Tim McMichael

Navigating the world of high availability...and occasionally sticking my head in the cloud...

Exchange 2007 - Standby clustering with pre-staged resources (part 1)

Exchange 2007 - Standby clustering with pre-staged resources (part 1)

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Recently I’ve worked with several Exchange 2007 customers that are leveraging storage replication solutions with a Single Copy Cluster (SCC) as part of their site resiliency / disaster recovery solution for Exchange data. As a part of these implementations, customers are pre-staging clusters in their standby datacenters <and> creating Exchange clustered resources for these clusters.

In general, two configurations are typically seen:

1. The same clustered mailbox server (CMS) is recovered to a standby cluster.

2. An alternate CMS is installed and mailboxes are moved to the standby cluster.

In part 1 of this series, I will address the first method –recovering the original CMS to a standby cluster.

In part 2 of this series, I will address the second method.

First, let’s take a look at the topology.

In my primary site, I establish a two-node shared-storage cluster with NodeA and NodeB. In my remote datacenter, I establish a second two-node shared-storage cluster with NodeC and NodeD. Third-party storage replication technology is used to replicate the storage from the primary site to the remote site.

 

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Figure 1 - Implementation prior to introduction of CMS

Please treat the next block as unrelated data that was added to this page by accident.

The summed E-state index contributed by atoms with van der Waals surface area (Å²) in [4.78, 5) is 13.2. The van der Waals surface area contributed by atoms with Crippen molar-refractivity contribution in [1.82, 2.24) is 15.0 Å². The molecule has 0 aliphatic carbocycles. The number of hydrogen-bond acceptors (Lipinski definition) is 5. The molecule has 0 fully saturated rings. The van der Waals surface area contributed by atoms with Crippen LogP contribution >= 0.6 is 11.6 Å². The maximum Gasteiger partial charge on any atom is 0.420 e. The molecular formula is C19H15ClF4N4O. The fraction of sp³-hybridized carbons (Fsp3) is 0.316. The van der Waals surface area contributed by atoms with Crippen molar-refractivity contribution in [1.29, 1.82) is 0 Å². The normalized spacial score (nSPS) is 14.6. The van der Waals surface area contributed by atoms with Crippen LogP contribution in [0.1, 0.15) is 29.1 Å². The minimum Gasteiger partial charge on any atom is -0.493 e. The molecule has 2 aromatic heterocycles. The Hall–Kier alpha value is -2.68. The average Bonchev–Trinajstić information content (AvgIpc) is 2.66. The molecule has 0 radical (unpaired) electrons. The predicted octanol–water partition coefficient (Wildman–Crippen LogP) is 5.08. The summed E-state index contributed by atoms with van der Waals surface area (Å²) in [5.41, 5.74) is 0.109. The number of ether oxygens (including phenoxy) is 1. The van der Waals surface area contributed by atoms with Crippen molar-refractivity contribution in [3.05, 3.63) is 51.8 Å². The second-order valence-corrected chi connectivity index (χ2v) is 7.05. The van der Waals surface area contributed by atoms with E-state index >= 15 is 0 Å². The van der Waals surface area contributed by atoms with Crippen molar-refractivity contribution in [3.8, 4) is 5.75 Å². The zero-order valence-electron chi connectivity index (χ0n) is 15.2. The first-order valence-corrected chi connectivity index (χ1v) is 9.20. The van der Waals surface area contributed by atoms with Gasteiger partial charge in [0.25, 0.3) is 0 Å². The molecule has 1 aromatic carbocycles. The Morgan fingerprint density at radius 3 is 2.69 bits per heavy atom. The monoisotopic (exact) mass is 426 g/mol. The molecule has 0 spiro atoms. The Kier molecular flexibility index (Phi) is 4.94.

On the primary cluster, I install CMS named MBX-1 in an SCC configuration and create my desired storage groups and databases. This in turn creates the associated cluster resources for the database instances (in Exchange 2007, each database has an associated clustered resource called a Microsoft Exchange Database Instance).

From a storage standpoint, the disks connected to the primary cluster are in read-write mode and the disks connected to the standby cluster are in read-only mode.

 

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Figure 2 - Implementation after introduction of CMS in primary site

 

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Figure 3 - Example of database instances as seen in failover cluster manager

 

After preparing the CMS in the primary site, the administrator prepares the secondary site. As part of this preparation, the existing CMS is taken offline. Then, the administrator changes the replication direction of the storage, making the storage connected to the standby cluster R/W and the storage connected to the primary cluster R/O. Both storage solutions are synchronized so that they contain same the data.

Once storage synchronization has completed the administrator uses the /recoverCMS process to recover MBX-1 to the standby cluster. The /recoverCMS process reads the CMS configuration data from Active Directory and then recreates the CMS and its resources on the standby cluster.

 

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Figure 4 - Implementation after introduction of the CMS in the remote site

 

At this point the same CMS exists on two different clusters. After the standby CMS has been brought online and validated on the standby cluster, the CMS is moved back to the primary cluster and the direction of storage replication is again reversed. The storage connected to the primary cluster is in R/W mode and the storage connected to the standby cluster is in R/O mode.